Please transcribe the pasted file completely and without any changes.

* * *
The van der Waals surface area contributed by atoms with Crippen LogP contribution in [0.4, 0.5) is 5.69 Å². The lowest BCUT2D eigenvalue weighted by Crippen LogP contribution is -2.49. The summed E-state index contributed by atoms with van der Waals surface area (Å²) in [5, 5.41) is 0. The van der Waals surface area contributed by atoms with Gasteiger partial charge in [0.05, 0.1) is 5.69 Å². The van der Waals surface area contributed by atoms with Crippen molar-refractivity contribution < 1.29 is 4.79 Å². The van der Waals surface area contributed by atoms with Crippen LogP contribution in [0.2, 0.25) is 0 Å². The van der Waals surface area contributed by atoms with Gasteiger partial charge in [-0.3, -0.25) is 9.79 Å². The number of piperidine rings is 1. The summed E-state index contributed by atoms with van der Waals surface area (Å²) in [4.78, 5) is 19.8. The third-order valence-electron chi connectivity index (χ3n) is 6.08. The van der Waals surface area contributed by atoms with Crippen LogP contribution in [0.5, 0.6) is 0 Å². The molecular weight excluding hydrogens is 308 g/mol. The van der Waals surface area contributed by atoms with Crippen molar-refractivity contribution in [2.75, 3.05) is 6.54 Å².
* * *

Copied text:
The van der Waals surface area contributed by atoms with Crippen LogP contribution in [0.4, 0.5) is 5.69 Å². The lowest BCUT2D eigenvalue weighted by Crippen LogP contribution is -2.49. The summed E-state index contributed by atoms with van der Waals surface area (Å²) in [5, 5.41) is 0. The van der Waals surface area contributed by atoms with Gasteiger partial charge in [0.05, 0.1) is 5.69 Å². The van der Waals surface area contributed by atoms with Crippen molar-refractivity contribution < 1.29 is 4.79 Å². The van der Waals surface area contributed by atoms with Crippen LogP contribution in [0.2, 0.25) is 0 Å². The van der Waals surface area contributed by atoms with Gasteiger partial charge in [-0.3, -0.25) is 9.79 Å². The number of piperidine rings is 1. The summed E-state index contributed by atoms with van der Waals surface area (Å²) in [4.78, 5) is 19.8. The third-order valence-electron chi connectivity index (χ3n) is 6.08. The van der Waals surface area contributed by atoms with Crippen LogP contribution in [0.5, 0.6) is 0 Å². The molecular weight excluding hydrogens is 308 g/mol. The van der Waals surface area contributed by atoms with Crippen molar-refractivity contribution in [2.75, 3.05) is 6.54 Å².